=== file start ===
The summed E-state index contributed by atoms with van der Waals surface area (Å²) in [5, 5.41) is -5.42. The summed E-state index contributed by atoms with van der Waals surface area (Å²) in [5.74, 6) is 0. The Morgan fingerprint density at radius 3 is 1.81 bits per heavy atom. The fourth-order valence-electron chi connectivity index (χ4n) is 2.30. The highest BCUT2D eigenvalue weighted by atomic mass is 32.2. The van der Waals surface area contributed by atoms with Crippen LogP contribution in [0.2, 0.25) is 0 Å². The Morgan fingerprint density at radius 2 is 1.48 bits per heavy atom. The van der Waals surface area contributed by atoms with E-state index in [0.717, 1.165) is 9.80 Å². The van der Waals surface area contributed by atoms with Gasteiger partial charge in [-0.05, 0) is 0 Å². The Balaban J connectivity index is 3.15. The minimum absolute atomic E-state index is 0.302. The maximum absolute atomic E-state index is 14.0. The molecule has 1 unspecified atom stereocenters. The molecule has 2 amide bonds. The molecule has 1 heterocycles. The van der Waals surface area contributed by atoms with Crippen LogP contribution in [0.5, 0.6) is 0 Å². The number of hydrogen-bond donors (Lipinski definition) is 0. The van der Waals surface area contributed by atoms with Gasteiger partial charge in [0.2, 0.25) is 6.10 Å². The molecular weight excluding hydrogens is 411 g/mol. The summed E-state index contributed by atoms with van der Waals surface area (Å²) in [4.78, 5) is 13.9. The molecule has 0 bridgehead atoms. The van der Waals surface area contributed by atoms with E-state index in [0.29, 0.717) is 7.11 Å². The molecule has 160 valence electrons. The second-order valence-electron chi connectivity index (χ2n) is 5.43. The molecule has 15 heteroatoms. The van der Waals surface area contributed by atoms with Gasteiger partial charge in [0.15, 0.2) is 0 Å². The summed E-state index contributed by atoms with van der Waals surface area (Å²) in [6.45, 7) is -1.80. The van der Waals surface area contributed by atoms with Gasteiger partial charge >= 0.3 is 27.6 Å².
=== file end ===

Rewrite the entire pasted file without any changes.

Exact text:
The summed E-state index contributed by atoms with van der Waals surface area (Å²) in [5, 5.41) is -5.42. The summed E-state index contributed by atoms with van der Waals surface area (Å²) in [5.74, 6) is 0. The Morgan fingerprint density at radius 3 is 1.81 bits per heavy atom. The fourth-order valence-electron chi connectivity index (χ4n) is 2.30. The highest BCUT2D eigenvalue weighted by atomic mass is 32.2. The van der Waals surface area contributed by atoms with Crippen LogP contribution in [0.2, 0.25) is 0 Å². The Morgan fingerprint density at radius 2 is 1.48 bits per heavy atom. The van der Waals surface area contributed by atoms with E-state index in [0.717, 1.165) is 9.80 Å². The van der Waals surface area contributed by atoms with Gasteiger partial charge in [-0.05, 0) is 0 Å². The Balaban J connectivity index is 3.15. The minimum absolute atomic E-state index is 0.302. The maximum absolute atomic E-state index is 14.0. The molecule has 1 unspecified atom stereocenters. The molecule has 2 amide bonds. The molecule has 1 heterocycles. The van der Waals surface area contributed by atoms with Crippen LogP contribution in [0.5, 0.6) is 0 Å². The number of hydrogen-bond donors (Lipinski definition) is 0. The van der Waals surface area contributed by atoms with Gasteiger partial charge in [0.2, 0.25) is 6.10 Å². The molecular weight excluding hydrogens is 411 g/mol. The summed E-state index contributed by atoms with van der Waals surface area (Å²) in [4.78, 5) is 13.9. The molecule has 0 bridgehead atoms. The van der Waals surface area contributed by atoms with E-state index in [0.29, 0.717) is 7.11 Å². The molecule has 160 valence electrons. The second-order valence-electron chi connectivity index (χ2n) is 5.43. The molecule has 15 heteroatoms. The van der Waals surface area contributed by atoms with Gasteiger partial charge in [0.15, 0.2) is 0 Å². The summed E-state index contributed by atoms with van der Waals surface area (Å²) in [6.45, 7) is -1.80. The van der Waals surface area contributed by atoms with Gasteiger partial charge >= 0.3 is 27.6 Å².